As for the idea of bringing back dead movie stars to fill up acting space in new film product, it will be interesting to see how THAT turns out. Apart from the hard reality that any new Monroe, Cagney or Gable performance will essentially be the digital reflection of the remembered shadow of the genuine article, there will also be the small problem of acquiring the rights of replication from the actors' heirs.

Then there's the teensy problem of not creeping out an audience by doing it, and having it perceived as anything other than being a stunt.

But enough from me. I'm sure others are going to jump on this. Go read Jenny's piece.

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Saturday, October 14, 2006

"Open Season" Scampers On...

As of Friday, Open Season has crossed the the $50 million box office threshhold and now resides at #4 on the box office charts...

The flick pretty much has the family trade to itself. It's doubtful that Mom and Dad are going to take the kids out for an afternoon of Grudge 2 or The Departed. (Well, maybe Man of the Year has a shot. Updates to come.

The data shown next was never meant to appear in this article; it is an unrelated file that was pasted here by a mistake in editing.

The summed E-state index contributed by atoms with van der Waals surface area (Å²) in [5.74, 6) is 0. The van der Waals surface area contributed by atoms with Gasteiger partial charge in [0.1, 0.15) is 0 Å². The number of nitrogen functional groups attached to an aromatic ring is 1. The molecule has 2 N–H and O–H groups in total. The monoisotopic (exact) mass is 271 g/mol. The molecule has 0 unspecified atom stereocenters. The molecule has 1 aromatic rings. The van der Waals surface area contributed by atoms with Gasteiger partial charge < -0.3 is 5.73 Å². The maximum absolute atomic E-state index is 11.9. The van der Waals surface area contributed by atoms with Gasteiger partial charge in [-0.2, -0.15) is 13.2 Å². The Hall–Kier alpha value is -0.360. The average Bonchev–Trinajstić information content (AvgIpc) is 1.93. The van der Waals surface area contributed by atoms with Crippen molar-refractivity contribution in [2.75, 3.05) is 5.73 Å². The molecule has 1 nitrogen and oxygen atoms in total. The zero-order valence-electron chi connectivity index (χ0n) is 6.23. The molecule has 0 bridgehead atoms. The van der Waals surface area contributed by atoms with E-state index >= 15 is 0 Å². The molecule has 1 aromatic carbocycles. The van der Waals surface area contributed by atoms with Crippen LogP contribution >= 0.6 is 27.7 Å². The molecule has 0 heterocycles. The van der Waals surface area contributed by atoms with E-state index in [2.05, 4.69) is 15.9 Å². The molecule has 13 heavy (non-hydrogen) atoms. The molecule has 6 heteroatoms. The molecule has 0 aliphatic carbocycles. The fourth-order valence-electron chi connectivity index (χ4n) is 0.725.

Sunday Addendum: Open Season pulled fourth place with $11 million and a very good 29.6% drop from last weekend. It's now at $59 million. Much farther down the list, Barnyard just eased past $72 million domestically.

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Types I have known, by John Sparey: Don and Dave

This morning, a comparative Google search yielded the following results:

  • "John Sparey" animation: 609 hits.
  • "Don Bluth" animation: ...

238,000 hits. One of which was my previous posting about this always-controversial filmmaker.


The above caricature of Bluth (left) appeared in The Animated Films of Don Bluth by John Cawley. (As I've said before, Don was the man under whom I trained as a new Disney employee in late '76 and early '77. He was an up and coming tyro then, being groomed as Woolie Reitherman's replacement. This drawing shows Don in his earlier Disney incarnation -- when he was a youngster working on "Sleeping Beauty" -- and much further down the Mouse House's pecking order than he was in the 1970s..)